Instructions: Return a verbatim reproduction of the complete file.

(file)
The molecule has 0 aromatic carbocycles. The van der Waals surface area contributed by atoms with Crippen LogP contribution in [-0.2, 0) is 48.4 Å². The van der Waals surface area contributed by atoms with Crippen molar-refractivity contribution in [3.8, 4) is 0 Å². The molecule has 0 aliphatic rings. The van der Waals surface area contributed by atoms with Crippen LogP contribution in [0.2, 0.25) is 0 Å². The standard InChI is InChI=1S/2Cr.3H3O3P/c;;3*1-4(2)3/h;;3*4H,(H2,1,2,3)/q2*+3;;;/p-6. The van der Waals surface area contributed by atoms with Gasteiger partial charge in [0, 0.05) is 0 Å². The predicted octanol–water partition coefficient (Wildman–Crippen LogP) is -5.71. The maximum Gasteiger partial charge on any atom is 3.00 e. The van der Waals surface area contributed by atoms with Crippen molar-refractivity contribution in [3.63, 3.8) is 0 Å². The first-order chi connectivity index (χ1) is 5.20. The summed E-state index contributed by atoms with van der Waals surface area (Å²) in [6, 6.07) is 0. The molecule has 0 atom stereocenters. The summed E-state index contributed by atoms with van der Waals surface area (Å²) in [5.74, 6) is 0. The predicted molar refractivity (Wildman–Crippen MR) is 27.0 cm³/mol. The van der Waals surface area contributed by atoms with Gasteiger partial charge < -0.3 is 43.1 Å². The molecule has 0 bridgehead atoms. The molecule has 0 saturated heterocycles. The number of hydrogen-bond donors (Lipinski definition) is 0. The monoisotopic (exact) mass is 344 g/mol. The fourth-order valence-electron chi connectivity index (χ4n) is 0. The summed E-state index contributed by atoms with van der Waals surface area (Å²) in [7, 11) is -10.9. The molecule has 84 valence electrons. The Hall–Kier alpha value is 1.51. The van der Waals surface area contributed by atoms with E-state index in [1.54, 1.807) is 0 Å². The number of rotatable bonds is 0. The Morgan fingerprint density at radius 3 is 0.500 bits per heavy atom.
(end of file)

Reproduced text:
The molecule has 0 aromatic carbocycles. The van der Waals surface area contributed by atoms with Crippen LogP contribution in [-0.2, 0) is 48.4 Å². The van der Waals surface area contributed by atoms with Crippen molar-refractivity contribution in [3.8, 4) is 0 Å². The molecule has 0 aliphatic rings. The van der Waals surface area contributed by atoms with Crippen LogP contribution in [0.2, 0.25) is 0 Å². The standard InChI is InChI=1S/2Cr.3H3O3P/c;;3*1-4(2)3/h;;3*4H,(H2,1,2,3)/q2*+3;;;/p-6. The van der Waals surface area contributed by atoms with Gasteiger partial charge in [0, 0.05) is 0 Å². The predicted octanol–water partition coefficient (Wildman–Crippen LogP) is -5.71. The maximum Gasteiger partial charge on any atom is 3.00 e. The van der Waals surface area contributed by atoms with Crippen molar-refractivity contribution in [3.63, 3.8) is 0 Å². The first-order chi connectivity index (χ1) is 5.20. The summed E-state index contributed by atoms with van der Waals surface area (Å²) in [6, 6.07) is 0. The molecule has 0 atom stereocenters. The summed E-state index contributed by atoms with van der Waals surface area (Å²) in [5.74, 6) is 0. The predicted molar refractivity (Wildman–Crippen MR) is 27.0 cm³/mol. The van der Waals surface area contributed by atoms with Gasteiger partial charge < -0.3 is 43.1 Å². The molecule has 0 bridgehead atoms. The molecule has 0 saturated heterocycles. The number of hydrogen-bond donors (Lipinski definition) is 0. The monoisotopic (exact) mass is 344 g/mol. The fourth-order valence-electron chi connectivity index (χ4n) is 0. The summed E-state index contributed by atoms with van der Waals surface area (Å²) in [7, 11) is -10.9. The molecule has 84 valence electrons. The Hall–Kier alpha value is 1.51. The van der Waals surface area contributed by atoms with E-state index in [1.54, 1.807) is 0 Å². The number of rotatable bonds is 0. The Morgan fingerprint density at radius 3 is 0.500 bits per heavy atom.